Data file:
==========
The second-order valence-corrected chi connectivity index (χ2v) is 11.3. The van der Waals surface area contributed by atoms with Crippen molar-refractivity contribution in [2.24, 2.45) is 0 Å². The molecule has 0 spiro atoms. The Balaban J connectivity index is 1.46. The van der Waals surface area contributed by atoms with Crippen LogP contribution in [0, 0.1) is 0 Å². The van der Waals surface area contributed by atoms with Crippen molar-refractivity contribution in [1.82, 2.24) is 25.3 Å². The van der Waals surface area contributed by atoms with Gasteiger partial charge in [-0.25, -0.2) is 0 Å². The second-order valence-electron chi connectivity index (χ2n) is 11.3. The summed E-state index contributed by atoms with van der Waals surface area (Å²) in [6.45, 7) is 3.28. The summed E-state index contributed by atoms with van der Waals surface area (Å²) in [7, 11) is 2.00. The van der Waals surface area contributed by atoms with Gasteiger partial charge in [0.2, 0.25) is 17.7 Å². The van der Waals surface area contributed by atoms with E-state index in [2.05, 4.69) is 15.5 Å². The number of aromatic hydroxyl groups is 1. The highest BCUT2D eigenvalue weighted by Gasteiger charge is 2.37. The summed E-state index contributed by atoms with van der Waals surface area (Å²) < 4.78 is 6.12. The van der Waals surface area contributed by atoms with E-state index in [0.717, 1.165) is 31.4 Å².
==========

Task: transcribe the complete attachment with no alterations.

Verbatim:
The second-order valence-corrected chi connectivity index (χ2v) is 11.3. The van der Waals surface area contributed by atoms with Crippen molar-refractivity contribution in [2.24, 2.45) is 0 Å². The molecule has 0 spiro atoms. The Balaban J connectivity index is 1.46. The van der Waals surface area contributed by atoms with Crippen LogP contribution in [0, 0.1) is 0 Å². The van der Waals surface area contributed by atoms with Crippen molar-refractivity contribution in [1.82, 2.24) is 25.3 Å². The van der Waals surface area contributed by atoms with Gasteiger partial charge in [-0.25, -0.2) is 0 Å². The second-order valence-electron chi connectivity index (χ2n) is 11.3. The summed E-state index contributed by atoms with van der Waals surface area (Å²) in [6.45, 7) is 3.28. The summed E-state index contributed by atoms with van der Waals surface area (Å²) in [7, 11) is 2.00. The van der Waals surface area contributed by atoms with Gasteiger partial charge in [0.2, 0.25) is 17.7 Å². The van der Waals surface area contributed by atoms with E-state index in [2.05, 4.69) is 15.5 Å². The number of aromatic hydroxyl groups is 1. The highest BCUT2D eigenvalue weighted by Gasteiger charge is 2.37. The summed E-state index contributed by atoms with van der Waals surface area (Å²) < 4.78 is 6.12. The van der Waals surface area contributed by atoms with E-state index in [0.717, 1.165) is 31.4 Å².